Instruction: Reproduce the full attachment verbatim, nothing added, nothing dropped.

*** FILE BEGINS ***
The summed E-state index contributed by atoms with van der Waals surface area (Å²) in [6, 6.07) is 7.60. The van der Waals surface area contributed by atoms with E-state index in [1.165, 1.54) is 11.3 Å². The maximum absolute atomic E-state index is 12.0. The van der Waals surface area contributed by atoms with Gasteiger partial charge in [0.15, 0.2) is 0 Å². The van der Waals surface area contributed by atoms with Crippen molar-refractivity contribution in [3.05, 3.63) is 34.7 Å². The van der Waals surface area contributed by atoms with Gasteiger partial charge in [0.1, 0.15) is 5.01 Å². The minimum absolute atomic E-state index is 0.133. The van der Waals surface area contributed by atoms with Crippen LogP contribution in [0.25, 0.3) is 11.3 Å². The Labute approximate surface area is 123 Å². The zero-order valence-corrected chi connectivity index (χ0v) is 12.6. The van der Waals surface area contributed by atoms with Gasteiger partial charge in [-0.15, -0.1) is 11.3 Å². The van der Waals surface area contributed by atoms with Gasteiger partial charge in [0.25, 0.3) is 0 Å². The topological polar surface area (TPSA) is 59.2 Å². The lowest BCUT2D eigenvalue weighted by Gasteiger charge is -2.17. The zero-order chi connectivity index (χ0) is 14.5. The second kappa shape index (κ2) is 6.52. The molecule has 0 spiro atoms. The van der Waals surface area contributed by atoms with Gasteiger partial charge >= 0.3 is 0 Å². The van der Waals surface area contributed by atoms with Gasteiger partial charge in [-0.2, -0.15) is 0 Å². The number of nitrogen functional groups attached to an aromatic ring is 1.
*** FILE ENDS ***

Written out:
The summed E-state index contributed by atoms with van der Waals surface area (Å²) in [6, 6.07) is 7.60. The van der Waals surface area contributed by atoms with E-state index in [1.165, 1.54) is 11.3 Å². The maximum absolute atomic E-state index is 12.0. The van der Waals surface area contributed by atoms with Gasteiger partial charge in [0.15, 0.2) is 0 Å². The van der Waals surface area contributed by atoms with Crippen molar-refractivity contribution in [3.05, 3.63) is 34.7 Å². The van der Waals surface area contributed by atoms with Gasteiger partial charge in [0.1, 0.15) is 5.01 Å². The minimum absolute atomic E-state index is 0.133. The van der Waals surface area contributed by atoms with Crippen LogP contribution in [0.25, 0.3) is 11.3 Å². The Labute approximate surface area is 123 Å². The zero-order valence-corrected chi connectivity index (χ0v) is 12.6. The van der Waals surface area contributed by atoms with Gasteiger partial charge in [-0.15, -0.1) is 11.3 Å². The van der Waals surface area contributed by atoms with Gasteiger partial charge in [0.25, 0.3) is 0 Å². The topological polar surface area (TPSA) is 59.2 Å². The lowest BCUT2D eigenvalue weighted by Gasteiger charge is -2.17. The zero-order chi connectivity index (χ0) is 14.5. The second kappa shape index (κ2) is 6.52. The molecule has 0 spiro atoms. The van der Waals surface area contributed by atoms with Gasteiger partial charge >= 0.3 is 0 Å². The van der Waals surface area contributed by atoms with Gasteiger partial charge in [-0.2, -0.15) is 0 Å². The number of nitrogen functional groups attached to an aromatic ring is 1.